Our First Friday Breakfast series speaker for December was Leslie-Ann McGee, from the Center for Marine Robotics at the Woods Hole Oceanographic Institution. WHOI is the largest private ocean research institution in the United States, with 1400 employees and 800 scientific and tech staff. They are the home of the ALVIN submersible, and now DunkWorks.
DunkWorks, a heavy-duty research and development program, is a playoff on Skunk Works at Lockhead Martin. It’s a rapid prototyping, additive manufacturing, collaborative design space, where people can “come to just noodle,” Leslie-Ann said. DunkWorks provides the space and support to try ideas, fail quickly and cheaply, move on and iterate a design.
Scientists, developers and entrepreneurs want to make sure they don’t fail at sea, because ship time is expensive. However, Leslie-Ann says its “surprising how many ocean-based projects don’t understand the ocean. We’re here to help them understand.”
Self driving cars and drones are in the news frequently, but many people don’t realize how robotic systems are transforming ocean sciences. If an ocean spill happens in the arctic, for instance, how do we understand how oil functions under ice? How do we get there? The answer is to put robots under the ocean, including helicopter deployed robots, and robots that can swim for weeks.
Leslie-Ann said they’ve had to become experts on mooring systems and other things you don’t necessarily think of, working with multiple organizations. Sometimes companies compete with each other, and other times they work together.
One of the things they’re exploring is applying information collected by scientists to virtual reality and gaming technology. Imagine—a virtual reality game that lets you climb in and experience the elements that are making your project not work in real life, so mistakes don’t happen at sea. When scientists deploy vehicles they really want to get them back. “It’s like sending your kid to college,” Leslie-Ann said.
She said the Center for Marine Robotics does a lot of finding a needle in a haystack—like the El Faro cargo ship black box. The black box is tiny, the ocean is vast, and things aren’t always where they’re supposed to be. The black box wasn’t there when they went down to find it (in a couple thousand meters of water), so they sent an autonomous vehicle that can hover and maintain its position.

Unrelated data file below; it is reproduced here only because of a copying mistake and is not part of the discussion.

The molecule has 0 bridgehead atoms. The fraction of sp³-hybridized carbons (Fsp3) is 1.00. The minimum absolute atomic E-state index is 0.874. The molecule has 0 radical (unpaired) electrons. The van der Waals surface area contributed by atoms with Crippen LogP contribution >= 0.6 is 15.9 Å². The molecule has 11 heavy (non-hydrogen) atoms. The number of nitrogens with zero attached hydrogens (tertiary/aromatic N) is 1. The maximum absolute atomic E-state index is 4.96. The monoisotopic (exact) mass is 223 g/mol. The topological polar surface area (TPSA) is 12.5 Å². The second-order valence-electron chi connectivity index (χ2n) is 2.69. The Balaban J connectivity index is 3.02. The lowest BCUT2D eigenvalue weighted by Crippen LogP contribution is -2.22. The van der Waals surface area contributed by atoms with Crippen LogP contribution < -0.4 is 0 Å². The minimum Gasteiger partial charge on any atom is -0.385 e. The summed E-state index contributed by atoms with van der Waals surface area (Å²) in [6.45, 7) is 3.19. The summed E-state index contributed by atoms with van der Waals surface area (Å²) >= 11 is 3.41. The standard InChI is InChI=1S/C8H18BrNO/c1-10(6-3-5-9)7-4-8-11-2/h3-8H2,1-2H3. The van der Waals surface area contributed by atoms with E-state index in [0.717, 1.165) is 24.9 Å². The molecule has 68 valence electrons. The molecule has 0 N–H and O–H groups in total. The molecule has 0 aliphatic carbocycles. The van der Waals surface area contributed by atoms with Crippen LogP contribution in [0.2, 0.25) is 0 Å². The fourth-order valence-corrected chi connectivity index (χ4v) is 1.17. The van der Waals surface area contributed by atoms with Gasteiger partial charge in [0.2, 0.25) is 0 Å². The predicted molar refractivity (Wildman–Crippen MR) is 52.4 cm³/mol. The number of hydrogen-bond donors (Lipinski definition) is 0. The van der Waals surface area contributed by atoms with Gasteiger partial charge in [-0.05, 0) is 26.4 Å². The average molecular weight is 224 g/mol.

Future design possibilities include floatation, frames and load bearing structures, pressure housings and coatings. You may not think this is what scientists are working on, but it’s what they need.
The Center for Marine Robotics is teaming up with NASA to investigate oceans on other planets. “If other planets have oceans, there could be life,” she said. “We’d like to help them explore. Sometimes you don’t know what you need until you get there, so we’re helping them with 3D printing on demand.”
DunkWorks is not a machine shop, its a place to come and build cool things, she said. For instance they are 3D printing things that are going to sea, and then testing them to see how they function. They build for endurance in situ, building smart and durable in case a shark uses it as a chew toy.
Think of Dunkworks as not only a really advanced maker space, but a giant social experiment that takes away the traditional way of building and design, integrating different kinds of personel. It’s even staffed with a guru.
Membership is $200 a month for WHOI, and $500 a month for external users. For that $500, external users get DunkWorks, but they also get access to WHOI. Workshops and trainings are included.
One of the goals of DunkWorks is to create an integrated and interdisciplinary community of Blue Economy technologists that focuses on increased communication, critical thinking, collaboration and creativity. It’s a collaborative workspace, working with the many marine robotics enterprises in the area.
Leslie-Ann said if you ever wondered where the best place in the world to work on Marine robotics is, it’s here.